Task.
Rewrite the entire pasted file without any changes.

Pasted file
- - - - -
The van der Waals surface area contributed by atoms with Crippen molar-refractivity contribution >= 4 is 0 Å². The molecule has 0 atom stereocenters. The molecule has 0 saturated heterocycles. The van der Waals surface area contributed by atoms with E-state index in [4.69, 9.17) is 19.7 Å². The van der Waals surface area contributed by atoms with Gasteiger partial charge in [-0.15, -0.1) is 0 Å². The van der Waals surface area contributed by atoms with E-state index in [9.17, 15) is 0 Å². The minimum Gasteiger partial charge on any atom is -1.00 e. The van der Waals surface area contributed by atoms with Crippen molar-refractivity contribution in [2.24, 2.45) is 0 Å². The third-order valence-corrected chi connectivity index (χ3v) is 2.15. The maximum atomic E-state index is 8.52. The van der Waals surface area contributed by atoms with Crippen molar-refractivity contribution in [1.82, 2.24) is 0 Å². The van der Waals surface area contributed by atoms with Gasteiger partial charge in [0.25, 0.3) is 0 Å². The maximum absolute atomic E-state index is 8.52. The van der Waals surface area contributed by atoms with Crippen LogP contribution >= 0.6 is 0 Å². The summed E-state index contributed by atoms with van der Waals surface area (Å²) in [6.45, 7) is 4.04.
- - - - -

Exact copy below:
The van der Waals surface area contributed by atoms with Crippen molar-refractivity contribution >= 4 is 0 Å². The molecule has 0 atom stereocenters. The molecule has 0 saturated heterocycles. The van der Waals surface area contributed by atoms with E-state index in [4.69, 9.17) is 19.7 Å². The van der Waals surface area contributed by atoms with Gasteiger partial charge in [-0.15, -0.1) is 0 Å². The van der Waals surface area contributed by atoms with E-state index in [9.17, 15) is 0 Å². The minimum Gasteiger partial charge on any atom is -1.00 e. The van der Waals surface area contributed by atoms with Crippen molar-refractivity contribution in [2.24, 2.45) is 0 Å². The third-order valence-corrected chi connectivity index (χ3v) is 2.15. The maximum atomic E-state index is 8.52. The van der Waals surface area contributed by atoms with Crippen molar-refractivity contribution in [1.82, 2.24) is 0 Å². The van der Waals surface area contributed by atoms with Gasteiger partial charge in [0.25, 0.3) is 0 Å². The maximum absolute atomic E-state index is 8.52. The van der Waals surface area contributed by atoms with Crippen LogP contribution >= 0.6 is 0 Å². The summed E-state index contributed by atoms with van der Waals surface area (Å²) in [6.45, 7) is 4.04.